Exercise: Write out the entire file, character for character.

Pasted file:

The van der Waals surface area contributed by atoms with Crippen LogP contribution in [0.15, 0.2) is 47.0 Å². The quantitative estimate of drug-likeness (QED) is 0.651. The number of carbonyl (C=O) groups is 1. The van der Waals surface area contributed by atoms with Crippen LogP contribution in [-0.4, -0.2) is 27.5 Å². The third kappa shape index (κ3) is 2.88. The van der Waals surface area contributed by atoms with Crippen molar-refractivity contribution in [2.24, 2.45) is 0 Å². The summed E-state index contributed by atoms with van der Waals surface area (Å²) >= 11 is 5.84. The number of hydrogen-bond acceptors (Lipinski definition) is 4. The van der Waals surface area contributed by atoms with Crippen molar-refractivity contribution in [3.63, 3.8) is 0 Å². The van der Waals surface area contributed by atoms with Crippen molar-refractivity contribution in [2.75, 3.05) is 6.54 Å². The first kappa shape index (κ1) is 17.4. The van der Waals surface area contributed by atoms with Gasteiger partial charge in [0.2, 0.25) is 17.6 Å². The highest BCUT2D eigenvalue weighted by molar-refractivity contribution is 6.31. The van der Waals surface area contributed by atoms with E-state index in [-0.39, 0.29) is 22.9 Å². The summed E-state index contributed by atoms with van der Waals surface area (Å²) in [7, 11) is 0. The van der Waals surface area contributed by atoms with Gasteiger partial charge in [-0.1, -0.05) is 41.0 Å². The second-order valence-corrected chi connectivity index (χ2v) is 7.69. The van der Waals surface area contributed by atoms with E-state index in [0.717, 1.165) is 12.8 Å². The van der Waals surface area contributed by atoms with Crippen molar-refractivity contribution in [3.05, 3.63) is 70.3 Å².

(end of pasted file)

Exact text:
The van der Waals surface area contributed by atoms with Crippen LogP contribution in [0.15, 0.2) is 47.0 Å². The quantitative estimate of drug-likeness (QED) is 0.651. The number of carbonyl (C=O) groups is 1. The van der Waals surface area contributed by atoms with Crippen LogP contribution in [-0.4, -0.2) is 27.5 Å². The third kappa shape index (κ3) is 2.88. The van der Waals surface area contributed by atoms with Crippen molar-refractivity contribution in [2.24, 2.45) is 0 Å². The summed E-state index contributed by atoms with van der Waals surface area (Å²) >= 11 is 5.84. The number of hydrogen-bond acceptors (Lipinski definition) is 4. The van der Waals surface area contributed by atoms with Crippen molar-refractivity contribution in [3.63, 3.8) is 0 Å². The van der Waals surface area contributed by atoms with Crippen molar-refractivity contribution in [2.75, 3.05) is 6.54 Å². The first kappa shape index (κ1) is 17.4. The van der Waals surface area contributed by atoms with Gasteiger partial charge in [0.2, 0.25) is 17.6 Å². The highest BCUT2D eigenvalue weighted by molar-refractivity contribution is 6.31. The van der Waals surface area contributed by atoms with E-state index in [-0.39, 0.29) is 22.9 Å². The summed E-state index contributed by atoms with van der Waals surface area (Å²) in [7, 11) is 0. The van der Waals surface area contributed by atoms with Gasteiger partial charge in [-0.1, -0.05) is 41.0 Å². The second-order valence-corrected chi connectivity index (χ2v) is 7.69. The van der Waals surface area contributed by atoms with E-state index in [0.717, 1.165) is 12.8 Å². The van der Waals surface area contributed by atoms with Crippen molar-refractivity contribution in [3.05, 3.63) is 70.3 Å².